Shares of electronic signatures and agreements handler DocuSign (NASDAQ: DOCU) have been on a major rally over the past two months. They’re up close to 130% since the middle of March and Wall Street can’t get enough of them right now. The San Francisco company IPO’d just over two years ago and bounced around for much of the first eighteen months but since reporting their fiscal Q4 earnings last March, investors have been sitting up, taking notice, and getting long.
As coronavirus gripped the world’s economies and sent equities tumbling, DocuSign reported 38% year on year growth in their revenue that smashed analyst expectations while also raising revenue outlook for the next quarter. They beat the consensus for EPS as well while billings popped 40% year on year too. With over 90% of the company’s revenue number coming from much-coveted subscription business, it’s not hard to see why eyebrows were raised as well as targets.
FBN Securities were one of the first to come out with a reiteration of their Outperform rating while upping their price target to $90. Wedbush did the same, calling DocuSign a “rock-solid growth name” that was all the more attractive given the uncertainty present in equities. Needless to say, with shares currently trading at an all-time high of $150, these price targets were knocked out fairly quickly.
Their CEO, Dan Springer, said at the time "the fourth quarter wrapped up an exceptional year for DocuSign. Since introducing the DocuSign Agreement Cloud a year ago, we have dramatically broadened our offerings while maintaining strong growth from eSignature. With our latest move—the proposed acquisition of contracts AI pioneer Seal Software—we are continuing our drive to make organizations' end-to-end agreement processes faster, simpler, and smarter."
That acquisition of Seal Software was finalized at the start of May and boosts the company’s ability to maintain its large market share of the electronic signature space and to keep growing. Like many other SaaS companies whose products have remained or become core requirements in other companies (Microsoft, Zoom, Slack etc.), DocuSign’s business has remained largely immune from the coronavirus uncertainty that has plagued others. While they may lose smaller companies who are closing up shop entirely, the larger companies and customers who will survive the crash and impending recession will still need to send out contracts for an electronic signature day in and day out.
Wedbush analyst, Dan Ives, said in a note to investors at the end of last month that demand for DocuSign was remaining strong and largely unaffected by the pandemic as they’re very much a core work-from-home stock to own. He added, “while this macro is causing deal slippages across the board overall in the software landscape, we are seeing the DOCU solution set and e-signature platform being prioritized by IT decision-makers as it serves a clear key need for remote workers at home during this lockdown”.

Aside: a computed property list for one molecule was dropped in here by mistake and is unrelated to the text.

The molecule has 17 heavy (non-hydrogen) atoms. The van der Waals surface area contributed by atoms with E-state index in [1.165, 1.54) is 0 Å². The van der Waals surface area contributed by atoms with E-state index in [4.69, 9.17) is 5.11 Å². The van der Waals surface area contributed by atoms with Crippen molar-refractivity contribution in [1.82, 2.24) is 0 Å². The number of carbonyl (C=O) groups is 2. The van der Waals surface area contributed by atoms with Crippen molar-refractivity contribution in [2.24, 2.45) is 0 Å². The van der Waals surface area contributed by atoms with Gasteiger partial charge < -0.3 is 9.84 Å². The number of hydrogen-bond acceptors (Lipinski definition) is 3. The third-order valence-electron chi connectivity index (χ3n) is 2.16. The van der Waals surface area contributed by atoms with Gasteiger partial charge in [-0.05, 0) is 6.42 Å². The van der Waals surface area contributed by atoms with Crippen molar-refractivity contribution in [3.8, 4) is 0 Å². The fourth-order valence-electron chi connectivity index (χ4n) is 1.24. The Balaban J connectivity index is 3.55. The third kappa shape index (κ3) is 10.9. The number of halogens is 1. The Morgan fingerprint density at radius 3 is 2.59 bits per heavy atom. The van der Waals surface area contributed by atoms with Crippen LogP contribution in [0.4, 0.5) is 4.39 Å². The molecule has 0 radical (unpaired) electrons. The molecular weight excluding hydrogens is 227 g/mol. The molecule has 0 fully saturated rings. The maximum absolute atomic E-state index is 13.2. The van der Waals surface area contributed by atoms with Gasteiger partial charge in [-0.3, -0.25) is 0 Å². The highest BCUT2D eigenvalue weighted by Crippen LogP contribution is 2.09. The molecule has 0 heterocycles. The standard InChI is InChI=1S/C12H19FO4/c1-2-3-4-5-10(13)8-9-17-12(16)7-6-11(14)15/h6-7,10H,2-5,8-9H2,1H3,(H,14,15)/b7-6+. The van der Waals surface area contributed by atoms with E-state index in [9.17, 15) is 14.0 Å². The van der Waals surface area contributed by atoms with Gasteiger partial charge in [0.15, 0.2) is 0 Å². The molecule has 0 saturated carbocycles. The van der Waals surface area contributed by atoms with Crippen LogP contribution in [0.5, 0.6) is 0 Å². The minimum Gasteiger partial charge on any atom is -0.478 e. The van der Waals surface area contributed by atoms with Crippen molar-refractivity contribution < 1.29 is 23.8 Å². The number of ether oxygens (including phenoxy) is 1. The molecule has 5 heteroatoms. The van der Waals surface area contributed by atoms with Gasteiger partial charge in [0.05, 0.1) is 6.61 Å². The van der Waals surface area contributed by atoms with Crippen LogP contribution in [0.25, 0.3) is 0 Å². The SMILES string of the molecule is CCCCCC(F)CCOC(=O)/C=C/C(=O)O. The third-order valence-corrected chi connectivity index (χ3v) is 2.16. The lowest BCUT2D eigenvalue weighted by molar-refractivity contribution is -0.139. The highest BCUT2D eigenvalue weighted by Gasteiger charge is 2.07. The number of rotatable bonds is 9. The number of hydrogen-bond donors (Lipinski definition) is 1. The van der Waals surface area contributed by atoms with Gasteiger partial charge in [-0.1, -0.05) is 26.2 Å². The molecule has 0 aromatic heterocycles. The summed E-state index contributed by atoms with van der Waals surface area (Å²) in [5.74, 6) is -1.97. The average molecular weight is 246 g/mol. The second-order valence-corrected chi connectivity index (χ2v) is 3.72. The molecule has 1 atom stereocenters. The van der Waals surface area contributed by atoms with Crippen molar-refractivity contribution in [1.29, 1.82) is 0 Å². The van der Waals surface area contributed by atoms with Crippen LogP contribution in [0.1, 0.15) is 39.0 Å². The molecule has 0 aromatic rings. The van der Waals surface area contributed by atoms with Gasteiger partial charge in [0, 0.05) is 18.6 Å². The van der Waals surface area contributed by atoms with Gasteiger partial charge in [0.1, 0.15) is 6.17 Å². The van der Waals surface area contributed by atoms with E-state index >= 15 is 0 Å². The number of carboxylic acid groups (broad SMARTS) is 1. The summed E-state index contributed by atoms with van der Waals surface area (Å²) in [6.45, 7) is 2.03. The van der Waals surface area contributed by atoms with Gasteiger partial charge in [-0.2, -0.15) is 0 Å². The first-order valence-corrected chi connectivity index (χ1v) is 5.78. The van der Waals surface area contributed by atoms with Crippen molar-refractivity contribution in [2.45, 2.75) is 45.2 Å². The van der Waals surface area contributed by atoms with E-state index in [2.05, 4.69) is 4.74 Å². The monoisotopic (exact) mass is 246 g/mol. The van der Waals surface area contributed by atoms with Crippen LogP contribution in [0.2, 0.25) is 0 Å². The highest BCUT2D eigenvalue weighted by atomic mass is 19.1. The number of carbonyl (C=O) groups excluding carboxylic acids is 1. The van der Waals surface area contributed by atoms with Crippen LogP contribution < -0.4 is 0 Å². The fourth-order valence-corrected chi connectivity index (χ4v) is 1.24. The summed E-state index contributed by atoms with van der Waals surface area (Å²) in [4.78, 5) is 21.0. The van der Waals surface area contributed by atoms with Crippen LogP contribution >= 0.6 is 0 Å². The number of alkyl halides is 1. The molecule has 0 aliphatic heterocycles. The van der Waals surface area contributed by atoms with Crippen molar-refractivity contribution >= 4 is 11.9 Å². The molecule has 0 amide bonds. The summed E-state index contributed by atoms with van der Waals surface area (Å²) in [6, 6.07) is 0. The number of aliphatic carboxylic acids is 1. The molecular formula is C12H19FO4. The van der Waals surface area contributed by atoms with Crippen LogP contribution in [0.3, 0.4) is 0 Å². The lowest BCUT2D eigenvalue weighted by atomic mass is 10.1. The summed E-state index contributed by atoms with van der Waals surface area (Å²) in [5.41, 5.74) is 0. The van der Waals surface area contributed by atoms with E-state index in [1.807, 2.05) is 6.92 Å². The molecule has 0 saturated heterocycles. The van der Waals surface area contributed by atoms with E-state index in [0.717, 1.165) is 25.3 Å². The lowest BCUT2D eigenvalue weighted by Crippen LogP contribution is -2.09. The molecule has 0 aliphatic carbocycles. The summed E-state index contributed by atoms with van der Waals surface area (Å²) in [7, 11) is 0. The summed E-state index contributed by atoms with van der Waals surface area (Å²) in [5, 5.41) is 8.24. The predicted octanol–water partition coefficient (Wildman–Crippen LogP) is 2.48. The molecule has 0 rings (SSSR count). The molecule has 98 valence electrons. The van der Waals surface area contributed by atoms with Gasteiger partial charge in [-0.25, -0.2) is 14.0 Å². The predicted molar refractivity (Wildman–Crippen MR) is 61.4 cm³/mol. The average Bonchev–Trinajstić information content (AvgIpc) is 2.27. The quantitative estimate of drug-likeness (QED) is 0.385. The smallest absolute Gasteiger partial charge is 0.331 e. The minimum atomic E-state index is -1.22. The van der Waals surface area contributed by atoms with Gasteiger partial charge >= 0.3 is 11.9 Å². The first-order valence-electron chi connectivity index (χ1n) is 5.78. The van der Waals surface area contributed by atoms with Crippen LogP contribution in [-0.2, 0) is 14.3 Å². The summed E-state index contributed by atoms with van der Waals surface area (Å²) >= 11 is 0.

And perhaps that is what makes DocuSign so attractive for investors. They have an undeniably strong product that will remain relatively steady if not continue growing, during uncertain times and that can grow aggressively during the good times when a rising tide raises all boats. At least, that’s what the 130% move in the share price over the past two months seems to suggest.
They are due to report their fiscal Q1 earnings after the close on Thursday and all eyes will be watching to see if the numbers from the past three months justify the new share price. Analysts are looking for about a 30% jump in revenue compared to the same quarter last year while EPS is expected to jump closer to 60% year on year. The main risk here is that they meet or even miss expectations and it becomes a “buy the rumor, sell the news” kind of event where profit taking takes the share price down.
But even if this happens, with a resilient business that’s motoring well, it won’t be long before investors are buying back in and getting onboard for the longer term.
Best Growth Stocks - Best Stocks to Buy Now
The stock market has been growing since the New York Stock Exchange opened its doors in 1817. Sometimes, a stock will outpace the rest of the market in terms of growth. These skyrocketing securities—or the ones that analysts expect to skyrocket—are called growth stocks.
What Every Investor Needs to Know About Growth Stocks
Growth stocks are a great opportunity for an investor to make money in the stock market, but you’ve got to know what you’re going to buy or sell. A good understanding of growth stocks will help you get there.
At the beginning of a bull market, you can almost choose stocks randomly and find yourself a winner. Now that we are entering the ninth year of the current bull market, growth stocks have appreciated considerably and it's becoming far more challenging to find stocks with real opportunities for appreciation.
Growth companies are still largely outperforming their value counterparts in the United States and the rest of the world largely because of low interest rates, improved corporate earnings and global economic growth. Over the last five years, the S&P 500 Growth Index has returned 14.22% per year. During the same time, the S&P 500 Value Index returned just 12.94%.
Now that the bull market is now nearly a decade old, stocks have become very expensive. Value investors are largely sitting on the sidelines and growth investors are having a hard time figuring out where the remaining growth opportunities exist.
If you are looking for growth stocks in an increasingly small field, we have identified the 10 best growth stocks to buy right now based on their expected earnings growth over the next several years. These companies are all growing rapidly and will likely see double-digit earnings growth next year.
View the "Best Growth Stocks - Best Stocks to Buy Now".